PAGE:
Kantar Worldpanel data for the 4 weeks ending January 4 shows that the volume of lamb purchased by GB households edged up as spending fell by just over 1% but retail prices were down by an average of 1.5%. Declines in the volume of chops & steaks and shoulder roasts retailed of a respective 12% and 14% were offset by the combination of an 8.5% increase in leg roasts and 3% more lamb mince being sold. The sharp declines in chops & steaks and shoulder roasts came despite lower prices. By contrast, mince was more expensive and leg roasts averaged the same price as 12 months before.
As February ended, the EU heavy lamb average price was 2% higher than a month earlier, trading at €5.44/kg dwt (398p/kg). This was largely driven by the British market, where prices rose 5% in euro terms. By contrast, Irish prices fell by 1.5% and there were heavier declines of 3% in France, 6% in Spain and 7% in Romania.
Although prices have been sliding of late in much of the EU, the heavy lamb market has remained firmer than a year ago, largely down to tight supplies. The EU average price was nearly 10% above its year earlier level at the end of February. In France, Northern Ireland and the Irish Republic, prices were up by 7-8%. Meanwhile, heavy lambs were priced 13% higher in Spain and GB.
The average light lamb price in the EU showed a further seasonal decline in February, slipping 4% to close the month at €6.22/kg dwt (455p/kg). Greek producers saw prices fall 1.5% but there were 7% declines in Spain and Hungary. By contrast, Italian farmgate prices edged higher.
Despite recent seasonal declines, light lamb prices have held well above year earlier levels, averaging 16% higher. This was mainly down to Spain where tight supplies have pushed prices up by a quarter relative to last year. However, in Italy and Greece, price increases have been more subdued at 1% and 4%, respectively.
UK sheepmeat exports trailed year earlier levels for the fifth time in six months during December. Volumes were down by 11% at 8,900t.
Although overall exports declined, shipments to EU Member States picked up strongly from 12 months before, rising by 16%. Although, France, the main buyer, and Holland purchased less sheepmeat than a year earlier, trade with Germany, Belgium, Italy and Ireland firmed. The smaller markets of Spain, Portugal, Sweden, Austria and Denmark also showed increases. With lamb a traditional centrepiece of New Year meals in Spain and Portugal, their imports from the UK were 4 times and 3 times larger, respectively, in December than in any other month of 2015.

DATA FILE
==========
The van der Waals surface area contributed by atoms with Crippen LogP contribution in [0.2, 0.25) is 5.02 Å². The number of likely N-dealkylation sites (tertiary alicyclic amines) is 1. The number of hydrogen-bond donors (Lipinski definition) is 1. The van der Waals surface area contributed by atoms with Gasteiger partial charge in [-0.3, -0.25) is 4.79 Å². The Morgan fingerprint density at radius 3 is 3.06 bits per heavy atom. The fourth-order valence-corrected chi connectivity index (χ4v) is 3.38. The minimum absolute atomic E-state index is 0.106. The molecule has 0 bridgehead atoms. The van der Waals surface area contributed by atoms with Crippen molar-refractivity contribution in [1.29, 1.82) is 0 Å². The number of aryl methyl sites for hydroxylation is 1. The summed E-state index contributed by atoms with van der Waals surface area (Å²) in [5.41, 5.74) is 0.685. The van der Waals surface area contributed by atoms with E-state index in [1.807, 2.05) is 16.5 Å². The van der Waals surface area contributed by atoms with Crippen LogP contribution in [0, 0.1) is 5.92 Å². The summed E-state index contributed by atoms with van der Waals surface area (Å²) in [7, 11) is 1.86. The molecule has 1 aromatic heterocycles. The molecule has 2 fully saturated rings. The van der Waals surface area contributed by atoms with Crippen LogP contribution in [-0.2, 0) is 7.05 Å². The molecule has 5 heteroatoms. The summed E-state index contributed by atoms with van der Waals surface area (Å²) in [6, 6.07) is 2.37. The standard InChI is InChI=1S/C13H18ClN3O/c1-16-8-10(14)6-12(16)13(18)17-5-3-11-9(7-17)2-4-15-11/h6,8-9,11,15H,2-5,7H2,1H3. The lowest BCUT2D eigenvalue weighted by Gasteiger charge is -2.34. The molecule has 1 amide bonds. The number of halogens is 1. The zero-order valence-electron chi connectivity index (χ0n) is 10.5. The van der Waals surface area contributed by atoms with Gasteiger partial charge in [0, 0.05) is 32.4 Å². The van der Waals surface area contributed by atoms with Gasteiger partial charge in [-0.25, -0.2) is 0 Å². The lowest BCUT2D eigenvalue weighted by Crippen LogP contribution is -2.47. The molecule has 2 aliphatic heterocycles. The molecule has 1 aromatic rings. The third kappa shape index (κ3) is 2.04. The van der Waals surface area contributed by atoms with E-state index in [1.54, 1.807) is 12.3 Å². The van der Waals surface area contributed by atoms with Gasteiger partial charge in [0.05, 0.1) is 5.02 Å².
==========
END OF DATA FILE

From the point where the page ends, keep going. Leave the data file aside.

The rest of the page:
The main driver of the overall decline in UK sheepmeat exports in December was the continued cooling of the Hong Kong market. Whereas volumes had exceeded 1,100t in December 2013, monthly shipments totalled less than 300t a year later. Exports to Ghana were down by a similar degree at 50t. However, the Swiss market took delivery of a higher volume than a year earlier for a third consecutive month; exports jumped 70% to 35t.
During 2014, UK sheepmeat exports decreased by 2% to 102,100t. This was the second highest export volume since the year 2000. As a share of domestic production, exports fell to 34% compared with 36% in 2013. Nevertheless, this was the same share as in 2012. In the final month of 2014, the UK’s sheepmeat imports fell to a 7-year low for the month of December. Shipments totalled 5,900t; down 12% year-on-year. This is likely to reflect increased domestic production and lower exports.
However, in contrast to the overall trend, imports from New Zealand (NZ) increased, rising 6.5% to 4,200t. As a consequence, the share of NZ sheepmeat in total imports increased to 72%; the highest level since May and up 14 percentage points from a year earlier. With Australia coming close to filling its annual quota for the EU in November, its deliveries to the UK were limited to less than 1,000t in December 2014. This compared with nearly 1,600t 12 months before. Imports from the Irish Republic were also sharply lower, falling 37% to 400t.
During 2014, UK sheepmeat imports contracted by 6% to 92,800t. Since 2000, only 2011 and 2012 had seen lower import volumes.